NATURE PHOTOGRAPHY IN SHARP FOCUS
High quality curated Nature Photography Tutorials to capture photos with tack sharp focus every time.
Sale Ends in:
Is there anything such as bad light in landscape photography?
Lets face it, all the textbook and landscape photography instructors will tell you that the best time to shoot is during golden hours. So even before you embark on that epic landscape photography expedition of a lifetime, you are primed to look for photo opportunity during golden hours. As a result, we tend to ignore photo opportunities that present themselves outside of the golden hours.
If you have fallen into this nothing but golden hours trap, rest assured that you are not alone. When I first started out in landscape photography, I too fell into this trap and ignored all other opportunities that came my way. But as time went on, I realised that this was a serious mistake. First, my portfolio filled with just golden hour images. This limited my license to license the images to client who were looking for diverse landscape photography. And second, it made my travel highly inefficent because I would only use a fraction of time on location to photograph.
Fortunately for me, I saw the futility of this approach early on and decided to diversify my approach. Here are a few landscape photography tips to get change your perspective and look beyond the golden hours.
Under the right conditions, late morning (after the sun has been up for more than a couple of hours) can present incredible opportunity to capture some stunning photos.
I took the following shot late in the morning during our stay on the Big Island of Hawaii. The brilliant sunbeams appeared as mist from ocean spray blew through the trees. To capture sunbeams like these, you need bright sunlight along with some mist or dust in the air. The particles in the air scatter the light and create sunbeams.
I took this second shot below to show you the conditions I was working with that morning. As you can see, the light was pretty harsh because the sun was up and there were no clouds. Most photographers would classify this as “bad light” – but I see this as a great time to stretch your creativity.
Here is another example of late morning shot. In this case, Varina used a narrow aperture to create a sunstar effect and an ND filter to slow down the shutter speed to capture smooth, flowing water.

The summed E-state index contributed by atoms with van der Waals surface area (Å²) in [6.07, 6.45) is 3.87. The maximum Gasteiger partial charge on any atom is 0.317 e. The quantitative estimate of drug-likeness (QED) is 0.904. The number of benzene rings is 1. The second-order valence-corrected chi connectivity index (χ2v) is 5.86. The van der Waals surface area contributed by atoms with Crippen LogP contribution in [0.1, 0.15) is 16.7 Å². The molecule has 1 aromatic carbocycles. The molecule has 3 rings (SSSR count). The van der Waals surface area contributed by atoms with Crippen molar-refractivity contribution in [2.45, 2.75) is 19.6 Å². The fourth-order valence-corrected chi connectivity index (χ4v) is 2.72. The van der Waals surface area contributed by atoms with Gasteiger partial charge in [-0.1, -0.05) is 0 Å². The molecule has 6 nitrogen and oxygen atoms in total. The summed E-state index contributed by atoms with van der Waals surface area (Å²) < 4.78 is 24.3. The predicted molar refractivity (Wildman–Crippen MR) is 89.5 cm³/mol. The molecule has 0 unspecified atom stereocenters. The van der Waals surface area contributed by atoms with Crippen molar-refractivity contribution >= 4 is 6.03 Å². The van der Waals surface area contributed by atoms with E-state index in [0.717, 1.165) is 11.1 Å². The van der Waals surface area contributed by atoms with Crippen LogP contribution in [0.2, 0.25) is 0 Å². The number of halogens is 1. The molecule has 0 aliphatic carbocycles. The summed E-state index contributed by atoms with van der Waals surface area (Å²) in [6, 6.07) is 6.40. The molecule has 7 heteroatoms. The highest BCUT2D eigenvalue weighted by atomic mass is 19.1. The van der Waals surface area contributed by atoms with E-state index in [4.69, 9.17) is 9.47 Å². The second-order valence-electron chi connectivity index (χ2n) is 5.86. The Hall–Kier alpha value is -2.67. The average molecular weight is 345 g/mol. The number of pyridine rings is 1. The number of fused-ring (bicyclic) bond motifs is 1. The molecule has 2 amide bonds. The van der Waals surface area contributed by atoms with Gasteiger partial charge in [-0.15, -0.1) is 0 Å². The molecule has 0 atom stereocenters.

Ok, so maybe the shot in Hawaii required certain conditions – the angle of the sun, the sea spray, the high trees near the beach. And one can argue that I got lucky with that shot.
But this isn’t the only shot I took in bright sun while we were in Hawaii. Here are some other shots that I took by taking advantage of harsh midday light with less-than-optimal lighting conditions.
Each of the shots above were taken during the middle of the day when the sun was located high in the sky. Image #1 was created when the harsh sunlight on the trees was reflected in the water. I was able to use this reflected light to create an interesting abstract full of interesting patterns and colors.
Image #2 was captured in Waianapanapa State Park on Maui. I specifically went to this location at noon on a partly cloudly day and waited for the bright sunlight to hit the water before taking this photo. That harsh midday sunlight was essential to bring out the brilliant turquoise colors in this landscape photo.
Image #3 required harsh sunlight to bring out the deep rich dark blue colors and textures that you see in the sea urchin. Without harsh sunlight, the sea urchin looked completely black and devoid of any colors whatsoever.
Ok… so one could argue that you need to be in a tropical paradise to make use of harsh sunlight. What if you are not? The fact is, you can use harsh sunlight in just about any location. Here is a video where Varina Patel shows you how to use creative composition to come up interesting, intimate shots at midday in Southwest Utah.
You can also make use of even light areas when shooting in harsh sunlight. Here are few more examples of the images taken on a cloudless day in middle of the day that makes use of directional sunlight:
In the first image above, the sun was high in the sky, just above my right shoulder. The harsh light brought out the rich colors in the water and created an even light scene with very little shadows.
Image #2 was taken at midday at The Wave in Arizona. For this photo, I chose the composition to capture the reflection and fill the scene with the evenly-lit wall of The Wave.
One of our favorite midday activity is to shoot macro subjects. Subjects are easy to find and you can easily control the light around them by using a diffuser and/or a reflector. Sometime we use our own body or camera bag to cast a shadow on the subject while taking a photo.
Varina used her own shadow to create soft even light to capture this image of Broken Heart in Death Valley National Park in California.
So what about landscape photography at midday with soft overcast light? One can argue that soft overcast light is not really “bad light” but rather is highly sought after by most landscape photographers because you can shoot pretty much any subject matter in soft overcast light.
So, the next time you find yourself thinking about bad light, think of how you can use your creativity to come away with some stunning photos instead. Feel free to share your own images in the comments below.
I could startoff like this – “Seeds of Jay Patel’s appreciation for beautiful places were planted early in his childhood….” but it would get boring really fast. I will just sum it up and say that I am a Landscape and Wilderness Photographer who loves to capture dramatic light. My photographs have been published in various magazines, calendars and advertising materials throughout the world.
Patience is a virtue...unless you are chasing your dreams